“We were going through the same thing at the time, adjusting to living in a world not designed for us. It was a very bonding experience,” Berg said.
“All went from there, we became best friends and then we became a couple. He wore me down.”
“She’s a breath of fresh air, that’s for sure,” said Bennett. “You know when you meet someone there’s more here.
They lived together for about a year in Kelowna before coming to Chemainus.
“We came here by accident,” noted Berg.
“I always liked the Island,” Bennett added. “I just never spent much time over here. We drove around and we found Chemainus.”
And they were impressed by the accessibility of Chemainus.
“Why are there ramps everywhere?” Berg said with delight. “We felt like we were in Disneyland. Aside from a few stores, everything’s accessible.”
Clover Clothing Co. is a reflection of their journey in many ways. “We liked the sound of it for one thing,” said Berg. “Hal used to say ‘you’re the cute one and I’m the lucky one.’”
It’s also a twist on the “unlucky” moniker that seems to go with their territory.
“I felt frustrated by this,” she conceded. “I don’t think of myself as unlucky.”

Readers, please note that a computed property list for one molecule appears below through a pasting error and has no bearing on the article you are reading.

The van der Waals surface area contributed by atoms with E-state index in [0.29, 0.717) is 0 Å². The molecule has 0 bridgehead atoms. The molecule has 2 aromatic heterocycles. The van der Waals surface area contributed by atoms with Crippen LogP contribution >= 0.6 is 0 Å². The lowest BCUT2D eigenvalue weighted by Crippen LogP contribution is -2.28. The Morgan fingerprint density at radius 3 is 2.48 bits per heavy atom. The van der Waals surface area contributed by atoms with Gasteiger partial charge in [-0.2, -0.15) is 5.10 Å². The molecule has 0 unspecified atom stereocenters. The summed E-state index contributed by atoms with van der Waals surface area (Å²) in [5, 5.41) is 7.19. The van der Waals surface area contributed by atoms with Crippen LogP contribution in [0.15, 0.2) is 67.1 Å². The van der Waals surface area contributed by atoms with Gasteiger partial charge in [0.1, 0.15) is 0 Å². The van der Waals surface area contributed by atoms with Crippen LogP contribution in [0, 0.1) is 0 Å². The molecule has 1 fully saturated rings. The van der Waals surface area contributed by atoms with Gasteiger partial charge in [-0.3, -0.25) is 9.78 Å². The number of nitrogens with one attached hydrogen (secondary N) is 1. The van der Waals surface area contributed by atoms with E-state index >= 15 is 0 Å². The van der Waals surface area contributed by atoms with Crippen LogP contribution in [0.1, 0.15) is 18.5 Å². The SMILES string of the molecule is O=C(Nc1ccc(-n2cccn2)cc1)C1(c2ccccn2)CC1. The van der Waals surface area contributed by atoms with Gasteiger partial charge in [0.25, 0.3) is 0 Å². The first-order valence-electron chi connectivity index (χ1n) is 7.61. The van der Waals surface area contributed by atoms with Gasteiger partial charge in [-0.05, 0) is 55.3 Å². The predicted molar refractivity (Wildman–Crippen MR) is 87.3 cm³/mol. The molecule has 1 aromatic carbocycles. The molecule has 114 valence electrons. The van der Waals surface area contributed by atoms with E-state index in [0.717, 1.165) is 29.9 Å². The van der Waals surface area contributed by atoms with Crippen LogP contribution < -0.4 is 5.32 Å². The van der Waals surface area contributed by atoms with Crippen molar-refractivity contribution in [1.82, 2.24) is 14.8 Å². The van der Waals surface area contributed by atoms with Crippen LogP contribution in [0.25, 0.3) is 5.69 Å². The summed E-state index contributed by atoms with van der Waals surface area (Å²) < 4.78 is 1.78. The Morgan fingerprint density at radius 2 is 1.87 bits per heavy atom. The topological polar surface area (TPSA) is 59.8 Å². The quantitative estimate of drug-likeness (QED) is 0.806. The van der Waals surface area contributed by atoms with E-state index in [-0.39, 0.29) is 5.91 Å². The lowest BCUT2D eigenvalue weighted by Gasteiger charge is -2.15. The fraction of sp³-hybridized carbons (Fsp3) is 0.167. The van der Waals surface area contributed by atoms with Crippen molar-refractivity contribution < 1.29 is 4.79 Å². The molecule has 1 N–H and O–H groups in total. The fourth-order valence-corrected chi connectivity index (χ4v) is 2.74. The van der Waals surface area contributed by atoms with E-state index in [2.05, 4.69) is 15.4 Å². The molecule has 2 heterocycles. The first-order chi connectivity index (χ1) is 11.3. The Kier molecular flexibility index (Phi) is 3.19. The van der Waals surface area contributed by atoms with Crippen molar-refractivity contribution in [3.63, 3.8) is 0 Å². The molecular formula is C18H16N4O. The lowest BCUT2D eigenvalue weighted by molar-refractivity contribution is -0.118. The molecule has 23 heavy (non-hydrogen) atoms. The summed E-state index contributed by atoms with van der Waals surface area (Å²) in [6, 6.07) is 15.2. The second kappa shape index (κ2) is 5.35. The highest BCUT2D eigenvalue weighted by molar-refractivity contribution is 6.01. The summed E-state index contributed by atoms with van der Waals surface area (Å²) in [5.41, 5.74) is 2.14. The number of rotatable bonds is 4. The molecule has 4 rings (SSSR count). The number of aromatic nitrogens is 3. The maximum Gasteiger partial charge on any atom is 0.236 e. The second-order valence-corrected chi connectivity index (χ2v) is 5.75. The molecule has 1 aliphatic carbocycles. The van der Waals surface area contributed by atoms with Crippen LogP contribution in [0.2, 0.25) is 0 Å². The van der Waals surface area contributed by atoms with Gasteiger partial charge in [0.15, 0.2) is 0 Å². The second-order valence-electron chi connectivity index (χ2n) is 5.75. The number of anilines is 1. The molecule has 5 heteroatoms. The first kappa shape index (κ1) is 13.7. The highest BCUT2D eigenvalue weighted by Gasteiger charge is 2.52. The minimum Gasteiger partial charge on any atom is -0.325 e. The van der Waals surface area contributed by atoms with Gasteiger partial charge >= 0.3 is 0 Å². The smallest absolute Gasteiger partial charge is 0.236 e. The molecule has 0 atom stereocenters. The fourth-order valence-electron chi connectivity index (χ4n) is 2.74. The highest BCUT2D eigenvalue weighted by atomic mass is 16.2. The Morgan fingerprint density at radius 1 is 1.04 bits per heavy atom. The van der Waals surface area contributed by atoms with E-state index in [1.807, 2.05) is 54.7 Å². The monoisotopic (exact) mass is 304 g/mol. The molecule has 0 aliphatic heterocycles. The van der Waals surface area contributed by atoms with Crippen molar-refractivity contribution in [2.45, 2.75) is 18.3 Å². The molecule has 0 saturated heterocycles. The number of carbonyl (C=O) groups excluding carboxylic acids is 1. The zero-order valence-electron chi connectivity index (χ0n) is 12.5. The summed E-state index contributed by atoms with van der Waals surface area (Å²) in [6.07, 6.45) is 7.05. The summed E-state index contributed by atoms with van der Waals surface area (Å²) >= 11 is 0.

And there’s also the aspect of turning up something special for shoppers.
“People love to go treasure hunting so there’s a bit of that as well,” said Berg. “We’ve been talking about doing a consignment shop for years. It wasn’t the right timing and I was basically housebound for five years.”
There are many reasons why people shop in consignment stores. For some, it’s finding that unique item you won’t find in the mall; for some, it’s environmentally friendly to reuse clothes rather than fill our landfills; and for others, it’s to save money.
“A lot of disabled people struggle financially,” Berg indicated. “And yet many consignment stores aren’t wheelchair accessible. We are passionate about accessibility. We wouldn’t do it unless we could have a location that was inclusive to everyone. The Chemainus Public Market was a unique opportunity. They already had a flat entrance, automatic door openers and an accessible bathroom. All that we added was a wheelchair accessible change room.
“We feel lucky to have found a town that has been so accessible, a business where we can offer an inclusive experience. And we’re lucky to have found each other.”